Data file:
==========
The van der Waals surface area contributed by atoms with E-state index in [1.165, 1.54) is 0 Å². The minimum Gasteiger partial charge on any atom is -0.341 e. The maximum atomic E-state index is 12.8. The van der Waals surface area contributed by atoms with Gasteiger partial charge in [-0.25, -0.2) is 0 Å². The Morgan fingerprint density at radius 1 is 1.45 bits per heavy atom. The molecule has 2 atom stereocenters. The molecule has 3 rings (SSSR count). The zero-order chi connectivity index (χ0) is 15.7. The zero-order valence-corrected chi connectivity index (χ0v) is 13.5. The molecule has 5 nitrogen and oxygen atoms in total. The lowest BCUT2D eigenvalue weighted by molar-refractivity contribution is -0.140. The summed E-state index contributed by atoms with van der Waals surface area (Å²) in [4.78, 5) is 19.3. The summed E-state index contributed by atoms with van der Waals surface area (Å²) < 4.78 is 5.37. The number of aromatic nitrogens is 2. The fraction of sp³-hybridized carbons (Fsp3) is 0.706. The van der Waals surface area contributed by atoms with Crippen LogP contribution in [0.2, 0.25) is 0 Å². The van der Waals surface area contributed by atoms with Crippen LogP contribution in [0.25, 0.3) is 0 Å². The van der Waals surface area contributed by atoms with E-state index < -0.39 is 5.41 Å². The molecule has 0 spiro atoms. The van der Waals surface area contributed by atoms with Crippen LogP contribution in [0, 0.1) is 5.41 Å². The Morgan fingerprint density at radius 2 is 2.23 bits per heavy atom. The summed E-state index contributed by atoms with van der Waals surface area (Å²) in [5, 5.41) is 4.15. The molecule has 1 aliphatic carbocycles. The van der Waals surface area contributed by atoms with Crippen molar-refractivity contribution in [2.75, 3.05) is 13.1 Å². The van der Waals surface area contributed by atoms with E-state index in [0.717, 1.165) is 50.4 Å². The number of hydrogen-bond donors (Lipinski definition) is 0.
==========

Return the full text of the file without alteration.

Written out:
The van der Waals surface area contributed by atoms with E-state index in [1.165, 1.54) is 0 Å². The minimum Gasteiger partial charge on any atom is -0.341 e. The maximum atomic E-state index is 12.8. The van der Waals surface area contributed by atoms with Gasteiger partial charge in [-0.25, -0.2) is 0 Å². The Morgan fingerprint density at radius 1 is 1.45 bits per heavy atom. The molecule has 2 atom stereocenters. The molecule has 3 rings (SSSR count). The zero-order chi connectivity index (χ0) is 15.7. The zero-order valence-corrected chi connectivity index (χ0v) is 13.5. The molecule has 5 nitrogen and oxygen atoms in total. The lowest BCUT2D eigenvalue weighted by molar-refractivity contribution is -0.140. The summed E-state index contributed by atoms with van der Waals surface area (Å²) in [4.78, 5) is 19.3. The summed E-state index contributed by atoms with van der Waals surface area (Å²) < 4.78 is 5.37. The number of aromatic nitrogens is 2. The fraction of sp³-hybridized carbons (Fsp3) is 0.706. The van der Waals surface area contributed by atoms with Crippen LogP contribution in [0.2, 0.25) is 0 Å². The van der Waals surface area contributed by atoms with Crippen LogP contribution in [0.25, 0.3) is 0 Å². The van der Waals surface area contributed by atoms with E-state index < -0.39 is 5.41 Å². The molecule has 0 spiro atoms. The van der Waals surface area contributed by atoms with Crippen LogP contribution in [0, 0.1) is 5.41 Å². The Morgan fingerprint density at radius 2 is 2.23 bits per heavy atom. The summed E-state index contributed by atoms with van der Waals surface area (Å²) in [5, 5.41) is 4.15. The molecule has 1 aliphatic carbocycles. The van der Waals surface area contributed by atoms with Crippen molar-refractivity contribution in [2.75, 3.05) is 13.1 Å². The van der Waals surface area contributed by atoms with E-state index in [0.717, 1.165) is 50.4 Å². The number of hydrogen-bond donors (Lipinski definition) is 0.